What Women Want (in Texas Wine)
Remember the storyline from the Mel Gibson movie of the same name:
“Nick, a somewhat chauvinistic advertising exec hot shot, has his life turned haywire when a fluke accident enables him to hear what women think.”
Well, forget that story line for the moment. What I’m talking about here relates to what women want in terms of Texas wines. While I didn’t have a fluke accident like Mel Gibson’s character in the movie, a recent reunion of my wife’s high school girlfriends at our Texas hill country cottage gave me an opportunity to do a decidedly non-scientific survey on this subject when my wife asked me to procure a case of wine for her extended weekend retreat.
I felt that my Texas wine selection did a good job covering the map, both literally and figuratively, as pertaining to both varietal selection and geographic distribution of the wines. The wines included:
White wines: Duchman Family Vineyards Vermentino, Becker Vineyards Viognier, Haak Vineyards Blanc Du Bois (semi-sweet)
Red wines: Duchman Family Vineyards Dolcetto, Becker Vineyards Prairie Rote (Rhone Blend), Haak Vineyards Tempranillo
I was able to get some insights as I polled the group by email following their Texas wine weekend encounter.
Linda Svrcek, who flew in from Albuquerque, New Mexico was first to respond to my query.
Linda said, “I normally drink Shiraz, Pinot Noir, Red Zinfandel, and Tempranillo for my red wines, and Sauvignon Blanc and Pinot Grigio as my whites, and I’m not at all picky about where they come from. We’re in a wine-tasting group, back home and we try lots of different wines from different regions/countries,. Honestly, I can’t say that I prefer one over another. Normally, the wines I drink are priced at less and $15 a bottle.”
Then, in a postscript, she indicated that despite the proximity of Texas to New Mexico, Texas wines don’t seem to be sold much, if at all, in New Mexico stores. Therefore, prior to the weekend get-together, she hadn’t been able to try Texas wines with her wine group.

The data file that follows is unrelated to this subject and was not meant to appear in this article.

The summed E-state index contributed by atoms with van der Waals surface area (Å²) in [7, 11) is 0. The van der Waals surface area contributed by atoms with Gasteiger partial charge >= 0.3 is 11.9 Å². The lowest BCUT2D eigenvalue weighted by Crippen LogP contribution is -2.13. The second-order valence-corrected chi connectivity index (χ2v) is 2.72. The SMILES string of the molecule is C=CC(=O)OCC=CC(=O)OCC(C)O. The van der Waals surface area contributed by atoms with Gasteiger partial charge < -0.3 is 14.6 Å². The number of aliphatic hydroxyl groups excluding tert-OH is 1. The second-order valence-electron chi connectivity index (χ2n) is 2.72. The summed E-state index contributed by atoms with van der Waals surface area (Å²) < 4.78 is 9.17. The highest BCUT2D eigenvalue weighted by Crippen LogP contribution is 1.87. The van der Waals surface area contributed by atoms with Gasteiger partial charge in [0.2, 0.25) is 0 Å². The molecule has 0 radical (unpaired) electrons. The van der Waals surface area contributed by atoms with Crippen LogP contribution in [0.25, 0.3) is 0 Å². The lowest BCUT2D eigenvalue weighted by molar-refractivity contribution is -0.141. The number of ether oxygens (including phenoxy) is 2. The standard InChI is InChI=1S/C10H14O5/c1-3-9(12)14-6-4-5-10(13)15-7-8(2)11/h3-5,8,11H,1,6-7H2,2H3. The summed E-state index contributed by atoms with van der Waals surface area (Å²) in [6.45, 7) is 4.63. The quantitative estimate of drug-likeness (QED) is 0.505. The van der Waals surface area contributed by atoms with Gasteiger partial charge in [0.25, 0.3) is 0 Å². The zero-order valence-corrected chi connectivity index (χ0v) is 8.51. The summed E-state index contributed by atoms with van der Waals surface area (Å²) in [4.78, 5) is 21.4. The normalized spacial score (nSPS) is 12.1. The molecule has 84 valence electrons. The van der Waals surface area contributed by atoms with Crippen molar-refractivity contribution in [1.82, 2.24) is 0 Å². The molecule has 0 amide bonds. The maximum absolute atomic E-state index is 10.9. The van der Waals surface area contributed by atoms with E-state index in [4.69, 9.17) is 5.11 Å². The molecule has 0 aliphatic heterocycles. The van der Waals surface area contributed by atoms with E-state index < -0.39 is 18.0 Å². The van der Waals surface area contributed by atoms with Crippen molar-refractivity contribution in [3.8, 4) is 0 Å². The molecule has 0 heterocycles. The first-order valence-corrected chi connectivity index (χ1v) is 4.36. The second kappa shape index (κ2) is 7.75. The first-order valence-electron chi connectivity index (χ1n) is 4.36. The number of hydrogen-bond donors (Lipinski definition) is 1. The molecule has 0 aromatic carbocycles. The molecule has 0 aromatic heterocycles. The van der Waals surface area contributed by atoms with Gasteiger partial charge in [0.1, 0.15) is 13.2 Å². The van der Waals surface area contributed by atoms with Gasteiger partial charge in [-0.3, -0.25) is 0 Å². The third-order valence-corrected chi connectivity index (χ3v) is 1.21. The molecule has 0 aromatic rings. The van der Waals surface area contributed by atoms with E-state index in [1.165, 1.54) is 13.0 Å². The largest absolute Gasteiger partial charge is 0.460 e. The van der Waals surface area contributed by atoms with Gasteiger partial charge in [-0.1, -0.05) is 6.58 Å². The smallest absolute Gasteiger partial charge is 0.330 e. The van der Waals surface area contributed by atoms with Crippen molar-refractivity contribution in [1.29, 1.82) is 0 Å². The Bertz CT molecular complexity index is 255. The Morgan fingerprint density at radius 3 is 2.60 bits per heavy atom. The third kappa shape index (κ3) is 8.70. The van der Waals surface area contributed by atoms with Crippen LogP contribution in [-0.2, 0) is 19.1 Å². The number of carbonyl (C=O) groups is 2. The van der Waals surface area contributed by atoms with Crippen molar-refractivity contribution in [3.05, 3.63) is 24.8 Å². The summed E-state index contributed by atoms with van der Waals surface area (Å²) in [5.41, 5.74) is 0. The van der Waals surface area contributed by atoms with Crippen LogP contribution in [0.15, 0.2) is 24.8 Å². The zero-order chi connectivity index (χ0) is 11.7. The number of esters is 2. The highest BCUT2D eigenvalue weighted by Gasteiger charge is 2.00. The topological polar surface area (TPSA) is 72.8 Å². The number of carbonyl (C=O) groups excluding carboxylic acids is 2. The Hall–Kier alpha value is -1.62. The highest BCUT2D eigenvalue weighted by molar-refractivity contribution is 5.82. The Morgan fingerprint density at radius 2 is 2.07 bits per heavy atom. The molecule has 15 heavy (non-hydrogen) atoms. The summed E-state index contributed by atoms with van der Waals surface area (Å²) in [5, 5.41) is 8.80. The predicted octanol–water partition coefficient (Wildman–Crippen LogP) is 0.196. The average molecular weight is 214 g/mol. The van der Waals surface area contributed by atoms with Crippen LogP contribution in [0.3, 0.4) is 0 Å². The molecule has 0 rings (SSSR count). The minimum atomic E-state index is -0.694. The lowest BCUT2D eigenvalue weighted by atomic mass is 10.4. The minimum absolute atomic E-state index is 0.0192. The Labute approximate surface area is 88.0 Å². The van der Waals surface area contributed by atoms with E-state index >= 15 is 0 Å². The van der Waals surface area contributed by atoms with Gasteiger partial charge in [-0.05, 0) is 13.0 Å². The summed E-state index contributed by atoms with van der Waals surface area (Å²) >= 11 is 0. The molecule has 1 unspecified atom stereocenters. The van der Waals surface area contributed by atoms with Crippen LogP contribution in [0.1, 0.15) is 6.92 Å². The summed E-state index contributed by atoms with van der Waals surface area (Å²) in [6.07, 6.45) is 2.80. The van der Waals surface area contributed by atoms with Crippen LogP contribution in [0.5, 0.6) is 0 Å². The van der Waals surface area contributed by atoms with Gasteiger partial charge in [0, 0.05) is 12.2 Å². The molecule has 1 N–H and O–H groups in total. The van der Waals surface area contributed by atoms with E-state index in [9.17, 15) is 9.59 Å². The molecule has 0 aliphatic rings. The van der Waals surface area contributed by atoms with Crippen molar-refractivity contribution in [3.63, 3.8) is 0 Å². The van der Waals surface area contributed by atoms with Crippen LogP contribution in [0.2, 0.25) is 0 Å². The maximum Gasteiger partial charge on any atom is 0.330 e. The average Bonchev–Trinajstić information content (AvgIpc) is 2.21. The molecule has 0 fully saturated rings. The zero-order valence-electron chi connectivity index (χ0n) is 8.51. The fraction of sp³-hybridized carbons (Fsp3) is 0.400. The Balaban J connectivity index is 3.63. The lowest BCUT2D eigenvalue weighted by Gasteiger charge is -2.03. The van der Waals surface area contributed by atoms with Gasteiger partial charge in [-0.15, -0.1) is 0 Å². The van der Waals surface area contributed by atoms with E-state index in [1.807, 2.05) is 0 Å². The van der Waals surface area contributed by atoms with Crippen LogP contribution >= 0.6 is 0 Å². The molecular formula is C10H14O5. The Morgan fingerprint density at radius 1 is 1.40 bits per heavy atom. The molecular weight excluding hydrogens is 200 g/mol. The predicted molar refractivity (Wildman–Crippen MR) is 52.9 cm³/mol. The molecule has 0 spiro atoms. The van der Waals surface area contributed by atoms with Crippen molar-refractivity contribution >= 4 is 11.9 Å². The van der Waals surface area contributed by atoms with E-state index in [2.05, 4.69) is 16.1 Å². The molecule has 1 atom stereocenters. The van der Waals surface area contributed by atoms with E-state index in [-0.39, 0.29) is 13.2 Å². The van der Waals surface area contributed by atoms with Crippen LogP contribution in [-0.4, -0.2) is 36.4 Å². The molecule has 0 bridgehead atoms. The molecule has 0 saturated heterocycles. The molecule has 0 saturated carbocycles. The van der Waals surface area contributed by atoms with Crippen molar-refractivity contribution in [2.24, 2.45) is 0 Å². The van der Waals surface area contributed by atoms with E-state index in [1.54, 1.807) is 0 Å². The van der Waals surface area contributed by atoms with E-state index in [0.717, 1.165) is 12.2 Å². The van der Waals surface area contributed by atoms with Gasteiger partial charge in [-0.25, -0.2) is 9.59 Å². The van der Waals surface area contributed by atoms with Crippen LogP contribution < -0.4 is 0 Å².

After the weekend imbibing of Texas wine Linda commented that the Vermentino and the Tempranillo were her favorites in the bunch I’d selected.
She said, “The Vermentino was crisp and not too dry or too sweet. I found it refreshing for the middle of the afternoon. Tempranillo is a varietal that I discovered a couple of years ago and particularly liked the version made in Texas, so I stuck with that for the evening festivities. It all went down very well.”
Patti Vani said, “I’m happy to respond and thanks again for providing such a nice wine selection. I haven’t had any Texas wines in recent years and I was very impressed with those provided.”
Patti also commented that she primarily enjoyed dry wines such as Pinot Grigio or Pinot Gris, and for reds, she likes Chianti (a red Sangiovese blend) or Pinot Noir. Her normal price range is $15 – 20, but for a good red wine she is willing to go beyond $20 a bottle.
She said, “I really liked the Vermentino and Viognier. For the reds I was drinking and enjoyed the Dolcetto. I particularly found the whites to be sufficiently dry but with good flavor and felt I could have easily drunk them all night – which I did.
My wife Delia has been introduced to a long list of Texas wines over the years as a result of my traveling and tasting all around the state. I’m somewhat like the little boy that brings home every stay animal he finds that says, “Mommy, can I keep it?” In my case, when I return home from a Texas wine country trip, I never fail to have a new and different Texas wine stowed in my car or suitcase. The presentation of the wine always comes with the line, “Now here’s a new wine that I know your going to like.”